#148) Shifting Famine-lines

August 2nd, 2011

There is no more powerful element in communication than storytelling. When things happen quickly they create tension, making for a good story. When they happen slowly they don’t. It’s that simple. Create a good story and everyone will get interested. But if you don’t have a good story to tell, then you end up with what’s currently happening in Somalia, as discussed today in the NY Times.

Sorry, we can’t get interested in your famine because, let’s face it, it’s just not that good of a story.


At the core of everything in communication is storytelling. Actually, it’s at the core of just about everything in general. The science world has been figuring this out slowly in recent years (read last fall’s distressing articles by Andrew Freedman and Jonas Lehrer) — even scientists with their supposedly perfectly objective brains turn out to be drawn to “a good story,” meaning a positive result. And tragically, even scientists who point out the tendency of other scientists to do this end up doing it themselves (I’m still trying to make peace with recent revelations of Stephen Jay Gould doing this with his landmark book, “The Mismeasure of Man” — I remember sitting in his lunch group listening to him tell his apparently-fudged stories of Morton’s skulls to us back in 1979).

Now millions of people are suffering and dying in the Horn of Africa and because it’s not a good story (it’s been developing slowly), hardly anyone seems to be noticing or caring. That’s the message of this article in the NY Times today. It’s tragic. Welcome to the human race, where if you die a slow death hardly anyone notices, but if you’re lucky enough to be in a bus that sails over a cliff then you’ll probably make the front page of most newspapers.

This dynamic has been at the core of our nearly ten-year-old Shifting Baselines Ocean Media Project. We threw all our effort behind the term “shifting baselines” (coined by fisheries biologist Daniel Pauly in 1995) because we continue to think it’s about the most important concept for the future. The way you go from paradise to oblivion without anyone getting motivated to do anything about it is through the slow and gradual shifting of reference points (= baselines) at a rate slow enough that hardly anyone notices.

I wrote an OpEd about this in the LA Times in 2002 for which the editors gave it the subtitle, “Slo-motion disaster.” Which is EXACTLY the theme of the NY Times article today — it’s just all happening too slowly for anyone to care much.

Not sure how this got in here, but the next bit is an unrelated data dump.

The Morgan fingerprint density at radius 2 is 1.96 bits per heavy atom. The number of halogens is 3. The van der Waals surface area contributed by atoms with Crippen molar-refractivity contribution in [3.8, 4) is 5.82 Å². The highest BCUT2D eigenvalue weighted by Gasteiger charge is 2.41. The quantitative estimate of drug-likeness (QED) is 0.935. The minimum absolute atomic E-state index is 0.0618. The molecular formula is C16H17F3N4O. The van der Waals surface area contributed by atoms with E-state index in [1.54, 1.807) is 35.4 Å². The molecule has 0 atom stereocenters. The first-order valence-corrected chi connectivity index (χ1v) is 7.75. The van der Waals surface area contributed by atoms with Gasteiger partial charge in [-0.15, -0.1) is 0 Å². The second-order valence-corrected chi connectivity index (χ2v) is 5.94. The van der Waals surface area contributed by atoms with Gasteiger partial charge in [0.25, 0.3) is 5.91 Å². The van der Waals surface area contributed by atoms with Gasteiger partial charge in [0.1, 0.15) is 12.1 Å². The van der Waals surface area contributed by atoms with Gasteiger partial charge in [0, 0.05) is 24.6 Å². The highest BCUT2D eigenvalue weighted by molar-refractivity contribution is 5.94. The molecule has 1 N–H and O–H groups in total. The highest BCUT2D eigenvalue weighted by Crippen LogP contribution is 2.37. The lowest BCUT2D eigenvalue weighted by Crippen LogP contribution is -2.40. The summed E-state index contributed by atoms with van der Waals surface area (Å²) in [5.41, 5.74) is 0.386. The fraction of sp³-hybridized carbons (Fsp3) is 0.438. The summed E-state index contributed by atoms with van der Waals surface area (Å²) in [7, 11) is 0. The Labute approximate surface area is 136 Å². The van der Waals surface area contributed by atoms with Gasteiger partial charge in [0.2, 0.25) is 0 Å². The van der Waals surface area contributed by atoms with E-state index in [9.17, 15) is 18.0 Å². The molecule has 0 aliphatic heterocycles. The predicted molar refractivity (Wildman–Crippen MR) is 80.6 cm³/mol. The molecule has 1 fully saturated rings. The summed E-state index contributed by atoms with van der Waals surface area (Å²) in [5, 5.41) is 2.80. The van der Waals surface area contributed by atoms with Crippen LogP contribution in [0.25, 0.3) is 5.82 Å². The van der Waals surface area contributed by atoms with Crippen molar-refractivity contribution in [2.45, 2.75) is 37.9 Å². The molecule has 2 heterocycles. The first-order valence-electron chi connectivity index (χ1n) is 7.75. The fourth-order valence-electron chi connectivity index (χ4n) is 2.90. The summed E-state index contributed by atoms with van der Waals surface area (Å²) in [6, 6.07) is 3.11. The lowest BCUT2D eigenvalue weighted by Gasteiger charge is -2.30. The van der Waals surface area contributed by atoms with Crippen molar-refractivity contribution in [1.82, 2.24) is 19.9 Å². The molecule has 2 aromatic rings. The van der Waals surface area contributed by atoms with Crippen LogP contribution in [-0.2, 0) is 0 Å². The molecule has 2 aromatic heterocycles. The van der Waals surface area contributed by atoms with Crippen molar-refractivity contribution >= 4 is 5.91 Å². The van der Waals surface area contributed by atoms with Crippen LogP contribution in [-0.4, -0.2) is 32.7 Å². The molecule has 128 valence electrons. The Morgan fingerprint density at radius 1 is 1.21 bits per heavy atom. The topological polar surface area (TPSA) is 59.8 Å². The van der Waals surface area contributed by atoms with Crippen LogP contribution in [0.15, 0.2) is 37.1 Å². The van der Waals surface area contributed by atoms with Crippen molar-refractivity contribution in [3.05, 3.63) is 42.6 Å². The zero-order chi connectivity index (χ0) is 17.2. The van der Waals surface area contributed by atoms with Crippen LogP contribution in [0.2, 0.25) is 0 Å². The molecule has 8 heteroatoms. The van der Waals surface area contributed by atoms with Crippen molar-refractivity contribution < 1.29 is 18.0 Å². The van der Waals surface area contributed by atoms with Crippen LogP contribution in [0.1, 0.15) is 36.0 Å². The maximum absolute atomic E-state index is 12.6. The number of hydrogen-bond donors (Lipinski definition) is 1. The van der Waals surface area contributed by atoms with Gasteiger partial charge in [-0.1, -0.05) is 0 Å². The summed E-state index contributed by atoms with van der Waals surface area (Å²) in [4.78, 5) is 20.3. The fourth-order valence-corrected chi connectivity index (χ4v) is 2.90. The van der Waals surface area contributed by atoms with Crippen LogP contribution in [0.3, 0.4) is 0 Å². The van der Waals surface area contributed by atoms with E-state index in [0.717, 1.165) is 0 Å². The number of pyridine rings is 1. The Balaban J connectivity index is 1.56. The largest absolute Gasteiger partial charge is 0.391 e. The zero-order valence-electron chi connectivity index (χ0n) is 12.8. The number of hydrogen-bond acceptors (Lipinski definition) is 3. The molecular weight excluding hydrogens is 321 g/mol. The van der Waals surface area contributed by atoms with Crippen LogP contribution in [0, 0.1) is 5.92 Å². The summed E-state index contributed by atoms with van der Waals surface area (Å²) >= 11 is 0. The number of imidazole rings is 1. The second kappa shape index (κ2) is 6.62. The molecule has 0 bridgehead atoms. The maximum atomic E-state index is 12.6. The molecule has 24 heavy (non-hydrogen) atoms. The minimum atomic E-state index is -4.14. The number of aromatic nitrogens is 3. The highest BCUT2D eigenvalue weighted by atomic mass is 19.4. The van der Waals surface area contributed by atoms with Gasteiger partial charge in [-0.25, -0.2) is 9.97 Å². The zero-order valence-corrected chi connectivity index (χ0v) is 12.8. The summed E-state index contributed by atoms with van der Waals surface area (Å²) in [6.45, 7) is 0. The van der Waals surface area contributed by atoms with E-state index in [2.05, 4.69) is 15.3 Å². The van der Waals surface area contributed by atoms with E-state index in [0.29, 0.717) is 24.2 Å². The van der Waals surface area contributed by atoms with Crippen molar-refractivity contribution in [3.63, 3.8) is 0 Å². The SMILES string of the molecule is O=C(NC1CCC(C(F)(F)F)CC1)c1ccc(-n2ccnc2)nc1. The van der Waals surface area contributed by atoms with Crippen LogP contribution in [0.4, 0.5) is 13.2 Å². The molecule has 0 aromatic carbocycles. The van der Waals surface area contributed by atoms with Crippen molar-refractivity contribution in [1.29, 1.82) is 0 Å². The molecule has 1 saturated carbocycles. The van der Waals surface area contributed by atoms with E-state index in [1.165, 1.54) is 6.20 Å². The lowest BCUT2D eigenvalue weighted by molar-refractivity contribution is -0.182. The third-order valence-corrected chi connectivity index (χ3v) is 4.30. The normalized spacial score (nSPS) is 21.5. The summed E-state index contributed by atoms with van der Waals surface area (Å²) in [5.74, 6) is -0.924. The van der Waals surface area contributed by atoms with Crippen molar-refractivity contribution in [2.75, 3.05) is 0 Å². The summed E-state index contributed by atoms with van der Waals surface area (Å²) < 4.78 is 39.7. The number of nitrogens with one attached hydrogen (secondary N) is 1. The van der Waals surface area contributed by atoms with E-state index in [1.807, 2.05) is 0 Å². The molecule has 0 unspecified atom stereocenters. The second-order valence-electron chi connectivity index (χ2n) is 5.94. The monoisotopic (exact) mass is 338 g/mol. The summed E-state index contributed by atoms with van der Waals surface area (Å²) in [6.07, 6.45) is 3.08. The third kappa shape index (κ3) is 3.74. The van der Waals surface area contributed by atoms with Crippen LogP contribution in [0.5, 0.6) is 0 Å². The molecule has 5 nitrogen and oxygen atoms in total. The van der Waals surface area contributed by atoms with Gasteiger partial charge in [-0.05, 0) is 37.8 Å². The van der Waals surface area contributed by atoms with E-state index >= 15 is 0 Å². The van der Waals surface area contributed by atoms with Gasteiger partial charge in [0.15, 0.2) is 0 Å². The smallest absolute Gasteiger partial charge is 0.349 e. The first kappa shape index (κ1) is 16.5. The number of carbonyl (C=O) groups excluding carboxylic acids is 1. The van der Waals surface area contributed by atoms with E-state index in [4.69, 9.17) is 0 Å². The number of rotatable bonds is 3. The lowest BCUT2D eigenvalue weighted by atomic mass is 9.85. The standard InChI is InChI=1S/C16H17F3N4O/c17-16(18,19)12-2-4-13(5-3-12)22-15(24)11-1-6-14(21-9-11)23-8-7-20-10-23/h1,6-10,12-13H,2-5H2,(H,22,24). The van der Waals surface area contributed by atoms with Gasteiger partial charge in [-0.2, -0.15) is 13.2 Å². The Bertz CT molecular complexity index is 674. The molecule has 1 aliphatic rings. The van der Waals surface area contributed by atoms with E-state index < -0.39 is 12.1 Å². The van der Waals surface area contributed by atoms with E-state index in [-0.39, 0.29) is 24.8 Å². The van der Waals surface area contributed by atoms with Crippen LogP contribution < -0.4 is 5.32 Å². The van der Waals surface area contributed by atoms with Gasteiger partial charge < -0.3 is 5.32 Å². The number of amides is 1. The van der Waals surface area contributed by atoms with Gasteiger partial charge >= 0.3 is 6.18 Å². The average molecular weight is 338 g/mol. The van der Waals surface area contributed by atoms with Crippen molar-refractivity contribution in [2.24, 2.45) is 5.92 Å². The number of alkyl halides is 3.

The bottom line is that we are a mess. The programming of our brains is a disaster. And in fact, we’re so stupid that anyone who writes a book about how, “We don’t make rational decisions,” can find an instant audience of people just endlessly fascinated by how irrational we are. Massive crowds of people saying, “Well, gol-lee, that’s just amazing, you mean we aren’t always logical? I can’t believe that!” We’re so dense.

In the Nicholas Kristof Outside Magazine article that I love to cite repeatedly, he cites social psychologists who show that you might care about the plight of one child, but if I try to expand that to telling you about even just two children, you automatically care less.

These are all basic storytelling dynamics. Over the past decade the word “narrative” has cropped up more and more in political discussions and analyses. People are figuring this stuff out. Storytelling (i.e. “the narrative”) lies at the core of everything. And some day universities will begin their curricula by requiring students to take as their very first course, “Practical Storytelling for Today’s World.” When this happens, the science students should be required to take it twice.


Also, in the meanwhile, Andy Revkin, who deserves an award as a “Climate Cop” for his tireless efforts in keeping the bar high for “proof of global warming” has an excellent piece today on his Dot Earth blog about the African famine. He points out that not only are we unable to say this current famine is caused by global warming, but even if a link does emerge, the amount of suffering going on is due much more to human behavior in the form of the Shabab Islamist insurgent group which controls much of southern Somalia and are preventing help workers from reaching the victims, than from what we’ve done to the climate.